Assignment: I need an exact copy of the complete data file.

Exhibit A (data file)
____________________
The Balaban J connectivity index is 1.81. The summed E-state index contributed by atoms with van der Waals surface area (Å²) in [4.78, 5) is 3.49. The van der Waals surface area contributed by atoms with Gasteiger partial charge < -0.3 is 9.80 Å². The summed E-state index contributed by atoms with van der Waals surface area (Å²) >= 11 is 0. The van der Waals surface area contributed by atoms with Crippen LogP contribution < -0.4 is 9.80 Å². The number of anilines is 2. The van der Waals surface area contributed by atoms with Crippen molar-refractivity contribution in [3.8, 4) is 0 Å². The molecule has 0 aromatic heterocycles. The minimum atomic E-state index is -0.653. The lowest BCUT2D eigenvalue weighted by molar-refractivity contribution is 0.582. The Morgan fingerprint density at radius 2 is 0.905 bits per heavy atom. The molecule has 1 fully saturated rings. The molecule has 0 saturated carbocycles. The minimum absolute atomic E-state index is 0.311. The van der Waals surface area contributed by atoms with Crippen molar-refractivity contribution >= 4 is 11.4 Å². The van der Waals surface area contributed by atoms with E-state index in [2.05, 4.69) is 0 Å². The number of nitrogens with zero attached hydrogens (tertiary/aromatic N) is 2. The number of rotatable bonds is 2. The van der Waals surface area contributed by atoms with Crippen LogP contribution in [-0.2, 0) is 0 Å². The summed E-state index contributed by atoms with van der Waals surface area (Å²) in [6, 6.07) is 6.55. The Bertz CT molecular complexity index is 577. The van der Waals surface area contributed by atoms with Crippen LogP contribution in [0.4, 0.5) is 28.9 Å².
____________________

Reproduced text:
The Balaban J connectivity index is 1.81. The summed E-state index contributed by atoms with van der Waals surface area (Å²) in [4.78, 5) is 3.49. The van der Waals surface area contributed by atoms with Gasteiger partial charge < -0.3 is 9.80 Å². The summed E-state index contributed by atoms with van der Waals surface area (Å²) >= 11 is 0. The van der Waals surface area contributed by atoms with Crippen LogP contribution < -0.4 is 9.80 Å². The number of anilines is 2. The van der Waals surface area contributed by atoms with Crippen molar-refractivity contribution in [3.8, 4) is 0 Å². The molecule has 0 aromatic heterocycles. The minimum atomic E-state index is -0.653. The lowest BCUT2D eigenvalue weighted by molar-refractivity contribution is 0.582. The Morgan fingerprint density at radius 2 is 0.905 bits per heavy atom. The molecule has 1 fully saturated rings. The molecule has 0 saturated carbocycles. The minimum absolute atomic E-state index is 0.311. The van der Waals surface area contributed by atoms with Crippen molar-refractivity contribution >= 4 is 11.4 Å². The van der Waals surface area contributed by atoms with E-state index in [2.05, 4.69) is 0 Å². The number of nitrogens with zero attached hydrogens (tertiary/aromatic N) is 2. The number of rotatable bonds is 2. The van der Waals surface area contributed by atoms with Crippen LogP contribution in [-0.2, 0) is 0 Å². The summed E-state index contributed by atoms with van der Waals surface area (Å²) in [6, 6.07) is 6.55. The Bertz CT molecular complexity index is 577. The van der Waals surface area contributed by atoms with Crippen LogP contribution in [0.4, 0.5) is 28.9 Å².